Bernard for them by the writers, editors, and

Bernard Cohen(1963) is generally credited with refining Lipmann’s ideas into the theoryAgenda Setting as he argues that media is, most of the times, successful intelling people what to think about.

He writes:”The press issignificantly more than a purveyor of information and opinion … It may not be successfulmuch of the time in telling people what to think, but it is stunninglysuccessful in telling its readers what to think about. And it follows from thisthat the world looks different to different people, depending not only on theirpersonal interests, but also on the map that is drawn for them by the writers,editors, and publishers of the papers they read” (p. 13).

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From here, we canargue that the media plays a significant role in deciding for us the prominenceof the issues and dominant events that take place as it can significantly affectthe choices we make in selecting the issues to be read or scrutinized. Reporters,editors, writers, and publishers of the newspapers talk and write about the factsand figures which they think are important, consequently determining the news forall readers which will be most talked about and to which people will respond.Norton Long (1958)wrote: “In a sense, thenewspaper is the prime mover in setting the territorial agenda, it has a greatpart in determining what most people will be talking about, what most people willthink the facts are and what most people will regard as the way problems are tobe dealt with.”  In 1959, Kurt andLang wrote that the mass media force attention to certain issues.

They build uppublic images of political figures.  Theyare constantly presenting objects suggesting what individual in the mass shouldthink about, know about, and have feelings about. The role of the mass media inbuilding the agenda is that the media first highlights some events, activities,groups, personalities, and so forth to make them stand out. Different kinds ofissues require different amount and kinds of coverage to gain attention, whichwill focus the attention of the people to what to think about. Media can play upor down a situation or an event in order to call for attention and focus (priming).While framing is next level of agenda setting where the object and the focus ofattention is framed according to the meanings and frames (implicit and explicit)media attaches to the situation, problem or concern which is now already in thecentre of attention or focus among the public (Lang, 1959). These earlywritings became the basis of the modern-day Agenda Setting Theory, laid outempirically in 1972 by Maxwell E.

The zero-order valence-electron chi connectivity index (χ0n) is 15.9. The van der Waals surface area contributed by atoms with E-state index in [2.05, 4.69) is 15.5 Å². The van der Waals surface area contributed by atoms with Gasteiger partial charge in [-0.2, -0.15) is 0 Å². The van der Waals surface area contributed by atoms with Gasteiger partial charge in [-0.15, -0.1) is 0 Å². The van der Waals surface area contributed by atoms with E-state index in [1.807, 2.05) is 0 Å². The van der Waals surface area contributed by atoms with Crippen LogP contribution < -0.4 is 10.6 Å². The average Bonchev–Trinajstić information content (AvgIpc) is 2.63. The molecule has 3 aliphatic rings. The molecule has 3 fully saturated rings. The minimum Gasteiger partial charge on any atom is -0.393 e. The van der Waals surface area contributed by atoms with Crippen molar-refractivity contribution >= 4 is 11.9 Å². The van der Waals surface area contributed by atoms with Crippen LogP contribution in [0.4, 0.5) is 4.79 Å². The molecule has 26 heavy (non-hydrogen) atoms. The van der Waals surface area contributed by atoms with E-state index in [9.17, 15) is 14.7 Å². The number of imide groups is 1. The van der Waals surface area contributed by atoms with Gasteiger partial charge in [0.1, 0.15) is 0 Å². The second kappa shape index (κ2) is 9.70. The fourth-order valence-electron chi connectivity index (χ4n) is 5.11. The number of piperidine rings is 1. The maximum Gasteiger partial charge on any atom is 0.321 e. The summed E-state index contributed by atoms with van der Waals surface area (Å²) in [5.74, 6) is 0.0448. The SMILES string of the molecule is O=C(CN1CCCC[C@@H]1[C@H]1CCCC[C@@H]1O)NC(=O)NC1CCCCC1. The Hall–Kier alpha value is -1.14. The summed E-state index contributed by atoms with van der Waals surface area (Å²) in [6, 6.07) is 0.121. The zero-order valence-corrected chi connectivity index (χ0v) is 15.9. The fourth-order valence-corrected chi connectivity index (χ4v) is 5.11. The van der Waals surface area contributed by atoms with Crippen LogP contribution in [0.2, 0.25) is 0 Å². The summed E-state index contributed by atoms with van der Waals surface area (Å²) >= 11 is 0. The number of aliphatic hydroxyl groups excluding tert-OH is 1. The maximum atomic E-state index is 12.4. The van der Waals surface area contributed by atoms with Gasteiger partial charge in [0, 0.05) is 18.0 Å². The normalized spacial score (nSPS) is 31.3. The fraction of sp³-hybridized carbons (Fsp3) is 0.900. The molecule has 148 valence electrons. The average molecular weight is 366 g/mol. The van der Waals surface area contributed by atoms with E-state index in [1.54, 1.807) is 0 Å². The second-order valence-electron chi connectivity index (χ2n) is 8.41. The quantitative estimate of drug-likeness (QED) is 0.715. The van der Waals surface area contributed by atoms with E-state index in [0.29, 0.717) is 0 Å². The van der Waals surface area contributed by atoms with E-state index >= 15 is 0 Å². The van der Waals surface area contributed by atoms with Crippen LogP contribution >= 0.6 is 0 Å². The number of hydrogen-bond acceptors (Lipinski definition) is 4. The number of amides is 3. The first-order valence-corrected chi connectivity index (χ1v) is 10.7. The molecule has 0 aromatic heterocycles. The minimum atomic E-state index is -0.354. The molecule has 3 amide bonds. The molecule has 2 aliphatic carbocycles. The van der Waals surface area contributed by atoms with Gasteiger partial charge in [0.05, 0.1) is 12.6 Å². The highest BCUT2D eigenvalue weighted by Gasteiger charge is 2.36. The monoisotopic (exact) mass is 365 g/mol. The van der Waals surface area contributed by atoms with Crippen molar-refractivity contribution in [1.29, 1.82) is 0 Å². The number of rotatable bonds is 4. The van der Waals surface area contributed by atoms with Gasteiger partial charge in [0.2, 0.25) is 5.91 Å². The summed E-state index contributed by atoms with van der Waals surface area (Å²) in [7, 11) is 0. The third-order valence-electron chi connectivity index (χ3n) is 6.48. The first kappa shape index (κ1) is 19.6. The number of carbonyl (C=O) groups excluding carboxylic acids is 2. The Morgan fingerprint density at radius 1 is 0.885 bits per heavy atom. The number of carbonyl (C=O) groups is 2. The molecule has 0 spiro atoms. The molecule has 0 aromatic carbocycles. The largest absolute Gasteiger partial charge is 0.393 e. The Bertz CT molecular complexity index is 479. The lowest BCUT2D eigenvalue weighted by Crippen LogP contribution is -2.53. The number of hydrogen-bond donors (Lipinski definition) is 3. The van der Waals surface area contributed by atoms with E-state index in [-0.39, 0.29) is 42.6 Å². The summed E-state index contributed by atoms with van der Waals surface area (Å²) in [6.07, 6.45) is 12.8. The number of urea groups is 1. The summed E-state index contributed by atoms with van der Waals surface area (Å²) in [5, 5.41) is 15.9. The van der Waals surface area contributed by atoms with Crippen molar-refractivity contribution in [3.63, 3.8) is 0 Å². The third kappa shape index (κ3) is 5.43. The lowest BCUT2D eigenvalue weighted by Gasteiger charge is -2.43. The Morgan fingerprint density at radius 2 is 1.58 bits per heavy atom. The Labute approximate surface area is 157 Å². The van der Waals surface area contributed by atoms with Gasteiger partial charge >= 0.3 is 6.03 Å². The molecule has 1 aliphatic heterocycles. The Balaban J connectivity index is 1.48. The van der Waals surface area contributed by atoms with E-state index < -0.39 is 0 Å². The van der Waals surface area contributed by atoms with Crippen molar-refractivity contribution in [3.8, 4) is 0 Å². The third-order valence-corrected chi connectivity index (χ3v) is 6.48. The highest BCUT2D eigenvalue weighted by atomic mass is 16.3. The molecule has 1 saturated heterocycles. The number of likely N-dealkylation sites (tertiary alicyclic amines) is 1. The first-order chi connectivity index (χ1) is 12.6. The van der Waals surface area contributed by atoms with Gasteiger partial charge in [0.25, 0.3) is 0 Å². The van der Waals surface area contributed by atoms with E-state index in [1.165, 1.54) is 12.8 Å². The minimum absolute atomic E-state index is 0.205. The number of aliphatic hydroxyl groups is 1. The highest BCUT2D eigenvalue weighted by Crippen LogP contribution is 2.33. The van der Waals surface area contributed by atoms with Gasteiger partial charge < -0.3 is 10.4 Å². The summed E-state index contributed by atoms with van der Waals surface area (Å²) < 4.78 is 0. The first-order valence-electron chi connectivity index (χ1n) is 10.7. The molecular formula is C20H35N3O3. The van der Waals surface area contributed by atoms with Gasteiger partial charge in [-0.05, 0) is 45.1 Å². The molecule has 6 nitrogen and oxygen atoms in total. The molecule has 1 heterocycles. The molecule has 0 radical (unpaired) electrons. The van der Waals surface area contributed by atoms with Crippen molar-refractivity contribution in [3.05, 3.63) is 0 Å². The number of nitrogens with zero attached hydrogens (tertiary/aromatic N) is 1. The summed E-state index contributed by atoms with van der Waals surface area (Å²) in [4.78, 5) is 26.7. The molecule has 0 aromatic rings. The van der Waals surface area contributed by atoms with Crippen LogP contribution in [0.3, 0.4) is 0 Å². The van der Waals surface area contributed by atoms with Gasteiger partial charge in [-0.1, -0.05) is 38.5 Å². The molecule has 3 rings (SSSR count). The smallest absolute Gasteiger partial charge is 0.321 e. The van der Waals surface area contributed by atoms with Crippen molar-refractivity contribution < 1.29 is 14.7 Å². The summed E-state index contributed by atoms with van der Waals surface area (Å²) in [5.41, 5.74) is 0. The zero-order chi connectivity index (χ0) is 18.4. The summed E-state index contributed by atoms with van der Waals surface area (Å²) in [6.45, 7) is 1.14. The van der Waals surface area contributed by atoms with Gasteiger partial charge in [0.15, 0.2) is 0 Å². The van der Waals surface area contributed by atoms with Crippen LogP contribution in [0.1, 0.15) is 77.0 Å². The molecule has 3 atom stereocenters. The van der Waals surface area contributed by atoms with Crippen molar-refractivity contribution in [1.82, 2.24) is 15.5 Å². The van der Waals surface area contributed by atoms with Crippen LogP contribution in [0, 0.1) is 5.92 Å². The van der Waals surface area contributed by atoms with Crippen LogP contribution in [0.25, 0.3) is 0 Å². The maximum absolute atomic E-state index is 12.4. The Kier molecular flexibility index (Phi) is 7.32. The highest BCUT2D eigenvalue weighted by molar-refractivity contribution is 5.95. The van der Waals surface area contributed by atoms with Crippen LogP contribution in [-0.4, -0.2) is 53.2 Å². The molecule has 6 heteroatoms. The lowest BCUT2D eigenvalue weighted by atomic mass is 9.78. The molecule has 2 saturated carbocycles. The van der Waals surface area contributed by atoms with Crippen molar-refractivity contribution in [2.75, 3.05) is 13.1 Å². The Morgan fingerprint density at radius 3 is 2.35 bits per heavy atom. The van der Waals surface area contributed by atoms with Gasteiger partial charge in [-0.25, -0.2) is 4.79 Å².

McCombs and Donald Shaw in their research, inwhat came to be known as Chapel Hill Study. Their interpretation goes in greatdetail in explaining how agenda setting function is carried out by the media andit is closely related to the political landscape around the world. They arguethat in choosing and displaying news, editors, newsroom staff, and broadcastersplay an important role in constructing and shaping political reality for readers.By the amount of the information and its position in a news story, readers notonly learn about a given issue, but they also learn how much importance they canand should attach to that issue, hence prioritizing some issues while leavingout other kinds and amounts of information.

Thus, important issues are well determinedby the mass media—that is, the media sets the ‘agenda’ of the campaign (McCombs& Shaw, 1972). In their study, they found out an incredibly strongcorrelation between the issues identified by the public as most important tothe agenda on part of the news media.  Theynamed this ‘transfer of salience’ of issues from the media to the public “theagenda setting influence of mass communication”. This was an intriguing and straightforwardstudy in the history of Agenda Setting Theory, which presented both the strengthsand limitations of agenda setting as a theory of media effects.

McCombs and Shawhad been successful in pointing out the important relationship between mediareports and public issues, but on the negative side, the logic of agenda settingseemed well suited for the news and campaigns, but what about other kinds of contentand other kinds of effects. Their study lacked the question of the actualnature of the relationship between news and its audience. Maybe the public setsthe media’s agenda and then the media reinforce it. The McCombs and Shawanalysis, like most early agenda-setting research, implies a direction ofinfluence from media to audience —that is, it implies causality. But theargument that the media are simply responding to their audiences can be easilymade. Few journalists have not uttered at least once in their careers, “We onlygive the people what they want.” McCombs (1981) himself acknowledged theselimitations.


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